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Open Journal of Biology and Biochemistry

ISSN: 2227-7021
Volume 2, 2017


Open Journal of Biology and Biochemistry, 2012, 1-3 [Research Article]

Comparative characterization of the ribonuclease A homologue Rana catesbeiana ribonuclease 3

Nadine Heimer, Ulrich Arnold
Martin-Luther University Halle-Wittenberg, Institute of Biochemistry and Biotechnology, Kurt-Mothes Str. 3, 06120 Halle, Germany

Corresponding Author & Address:

Ulrich Arnold
Martin-Luther University Halle-Wittenberg, Institute of Biochemistry and Biotechnology, Kurt-Mothes Str. 3, 06120 Halle, Germany; Phone: +49 345 5524864; Fax: +49 345 5527303; Email: ulrich.arnold@biochemtech.uni-halle.de; URL: www.biochemtech.uni-halle.de/biotech

Article History:
Published: 22nd September, 2012   Accepted: 22nd September, 2012
Received: 12th July, 2012      

© Arnold et al.; licensee Ross Science Publishers

ROSS Open Access articles will be distributed under the terms of the Creative Commons Attribution License (http://creativecommons.org/licenses/by/3.0), which permits unrestricted use, distribution, and reproduction in any medium, provided that the original work will always be cited properly.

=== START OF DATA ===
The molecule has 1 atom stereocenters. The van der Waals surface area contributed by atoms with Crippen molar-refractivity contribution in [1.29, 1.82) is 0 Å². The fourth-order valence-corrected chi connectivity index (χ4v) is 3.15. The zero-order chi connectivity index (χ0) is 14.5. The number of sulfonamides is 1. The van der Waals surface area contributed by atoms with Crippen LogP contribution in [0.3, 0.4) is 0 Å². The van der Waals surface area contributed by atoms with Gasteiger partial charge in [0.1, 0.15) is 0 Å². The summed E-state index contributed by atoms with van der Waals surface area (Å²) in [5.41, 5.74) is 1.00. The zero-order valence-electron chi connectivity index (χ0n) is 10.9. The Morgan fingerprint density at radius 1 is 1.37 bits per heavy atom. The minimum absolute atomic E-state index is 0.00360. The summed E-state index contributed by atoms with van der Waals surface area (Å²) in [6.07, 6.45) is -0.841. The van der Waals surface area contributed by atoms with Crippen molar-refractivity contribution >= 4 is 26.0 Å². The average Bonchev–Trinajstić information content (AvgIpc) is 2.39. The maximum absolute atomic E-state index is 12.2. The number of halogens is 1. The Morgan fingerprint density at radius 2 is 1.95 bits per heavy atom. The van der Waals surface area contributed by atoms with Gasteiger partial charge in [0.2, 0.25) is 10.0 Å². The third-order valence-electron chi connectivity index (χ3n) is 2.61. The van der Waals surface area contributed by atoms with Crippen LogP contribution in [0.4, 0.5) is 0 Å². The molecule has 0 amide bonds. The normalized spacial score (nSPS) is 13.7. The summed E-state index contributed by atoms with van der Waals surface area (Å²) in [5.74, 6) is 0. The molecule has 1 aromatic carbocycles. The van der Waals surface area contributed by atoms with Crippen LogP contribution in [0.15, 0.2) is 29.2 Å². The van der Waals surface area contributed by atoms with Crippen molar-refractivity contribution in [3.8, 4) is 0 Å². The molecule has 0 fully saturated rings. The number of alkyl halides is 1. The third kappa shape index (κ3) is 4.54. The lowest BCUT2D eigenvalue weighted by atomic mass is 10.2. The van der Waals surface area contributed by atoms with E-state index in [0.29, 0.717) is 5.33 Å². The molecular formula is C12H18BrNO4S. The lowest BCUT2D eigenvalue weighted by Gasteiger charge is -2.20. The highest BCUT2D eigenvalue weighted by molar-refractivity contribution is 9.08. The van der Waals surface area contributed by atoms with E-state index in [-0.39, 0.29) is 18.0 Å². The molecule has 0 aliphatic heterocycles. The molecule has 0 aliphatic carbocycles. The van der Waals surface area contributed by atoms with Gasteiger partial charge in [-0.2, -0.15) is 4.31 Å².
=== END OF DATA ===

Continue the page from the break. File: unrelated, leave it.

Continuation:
Keywords: ribonuclease, homologous proteins, stability, unfolding

Abstract:

A promising approach to unriddle the interrelation between amino acid sequence, tertiary structure, and protein stability is the comparison of homologous proteins. An excellent model system is provided by the ribonuclease A superfamily whose members can be found in all branches of the vertebrata subphylum. Though ribonuclease A has served as a model protein for decades, rather little is known about the folding of its homologues. It was only recently that the folding pathway of onconase, an unusually stable ribonuclease A homologue from the Northern leopard frog, was dissected [Schulenburg et al., Biochemistry. 2009; 48(35): 8449-8457]. As also other ribonuclease A homologues from amphibians were found to be more stable than ribonuclease A itself we analyzed the thermodynamic stability and thermal unfolding of ribonuclease 3 from bullfrog, which shares 55% sequence identity with onconase. Ribonuclease 3 was found to be more stable than ribonuclease A by ~ 15°C in both equilibrium and kinetics experiments. In contrast, the extent of the thermodynamic stabilization of onconase is much greater than its kinetic stabilization pointing to differences in the folding behavior of the two amphibian ribonucleases. Moreover, though being thermally less stable than onconase, ribonuclease 3 unfolds at significantly higher concentrations of guanidine hydrochloride than onconase.



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